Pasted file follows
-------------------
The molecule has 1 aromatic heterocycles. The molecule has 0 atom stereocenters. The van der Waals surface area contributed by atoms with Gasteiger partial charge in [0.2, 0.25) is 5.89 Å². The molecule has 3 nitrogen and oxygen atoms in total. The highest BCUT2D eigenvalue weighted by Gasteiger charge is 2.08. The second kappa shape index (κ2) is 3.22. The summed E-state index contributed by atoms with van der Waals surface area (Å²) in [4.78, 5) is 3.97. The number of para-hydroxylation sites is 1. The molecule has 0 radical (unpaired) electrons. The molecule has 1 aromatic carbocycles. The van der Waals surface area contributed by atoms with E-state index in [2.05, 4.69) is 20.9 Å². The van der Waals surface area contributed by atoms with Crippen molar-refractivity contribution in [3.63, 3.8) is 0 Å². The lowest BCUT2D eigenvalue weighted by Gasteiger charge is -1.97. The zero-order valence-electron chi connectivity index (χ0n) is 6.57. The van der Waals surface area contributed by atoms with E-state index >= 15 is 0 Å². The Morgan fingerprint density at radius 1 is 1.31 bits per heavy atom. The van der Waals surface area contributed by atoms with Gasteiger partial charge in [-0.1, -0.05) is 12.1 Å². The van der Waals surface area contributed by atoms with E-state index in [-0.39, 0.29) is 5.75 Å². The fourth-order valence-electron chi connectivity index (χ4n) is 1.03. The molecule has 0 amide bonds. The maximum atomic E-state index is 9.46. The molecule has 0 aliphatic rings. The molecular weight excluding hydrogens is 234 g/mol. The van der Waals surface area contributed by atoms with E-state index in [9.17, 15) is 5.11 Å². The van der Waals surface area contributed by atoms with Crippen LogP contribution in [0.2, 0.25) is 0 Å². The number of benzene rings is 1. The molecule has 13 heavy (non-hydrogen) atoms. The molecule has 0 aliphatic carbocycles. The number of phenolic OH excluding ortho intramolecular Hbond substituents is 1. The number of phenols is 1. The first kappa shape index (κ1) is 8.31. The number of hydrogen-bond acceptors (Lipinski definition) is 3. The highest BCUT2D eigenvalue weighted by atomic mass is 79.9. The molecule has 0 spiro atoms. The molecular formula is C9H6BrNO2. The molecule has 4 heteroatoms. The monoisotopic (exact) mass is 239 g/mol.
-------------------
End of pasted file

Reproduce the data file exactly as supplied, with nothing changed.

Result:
The molecule has 1 aromatic heterocycles. The molecule has 0 atom stereocenters. The van der Waals surface area contributed by atoms with Gasteiger partial charge in [0.2, 0.25) is 5.89 Å². The molecule has 3 nitrogen and oxygen atoms in total. The highest BCUT2D eigenvalue weighted by Gasteiger charge is 2.08. The second kappa shape index (κ2) is 3.22. The summed E-state index contributed by atoms with van der Waals surface area (Å²) in [4.78, 5) is 3.97. The number of para-hydroxylation sites is 1. The molecule has 0 radical (unpaired) electrons. The molecule has 1 aromatic carbocycles. The van der Waals surface area contributed by atoms with E-state index in [2.05, 4.69) is 20.9 Å². The van der Waals surface area contributed by atoms with Crippen molar-refractivity contribution in [3.63, 3.8) is 0 Å². The lowest BCUT2D eigenvalue weighted by Gasteiger charge is -1.97. The zero-order valence-electron chi connectivity index (χ0n) is 6.57. The van der Waals surface area contributed by atoms with E-state index >= 15 is 0 Å². The Morgan fingerprint density at radius 1 is 1.31 bits per heavy atom. The van der Waals surface area contributed by atoms with Gasteiger partial charge in [-0.1, -0.05) is 12.1 Å². The van der Waals surface area contributed by atoms with E-state index in [-0.39, 0.29) is 5.75 Å². The fourth-order valence-electron chi connectivity index (χ4n) is 1.03. The molecule has 0 amide bonds. The maximum atomic E-state index is 9.46. The molecule has 0 aliphatic rings. The molecular weight excluding hydrogens is 234 g/mol. The van der Waals surface area contributed by atoms with E-state index in [9.17, 15) is 5.11 Å². The van der Waals surface area contributed by atoms with Crippen LogP contribution in [0.2, 0.25) is 0 Å². The number of benzene rings is 1. The molecule has 13 heavy (non-hydrogen) atoms. The molecule has 0 aliphatic carbocycles. The number of phenolic OH excluding ortho intramolecular Hbond substituents is 1. The number of phenols is 1. The first kappa shape index (κ1) is 8.31. The number of hydrogen-bond acceptors (Lipinski definition) is 3. The highest BCUT2D eigenvalue weighted by atomic mass is 79.9. The molecule has 0 spiro atoms. The molecular formula is C9H6BrNO2. The molecule has 4 heteroatoms. The monoisotopic (exact) mass is 239 g/mol.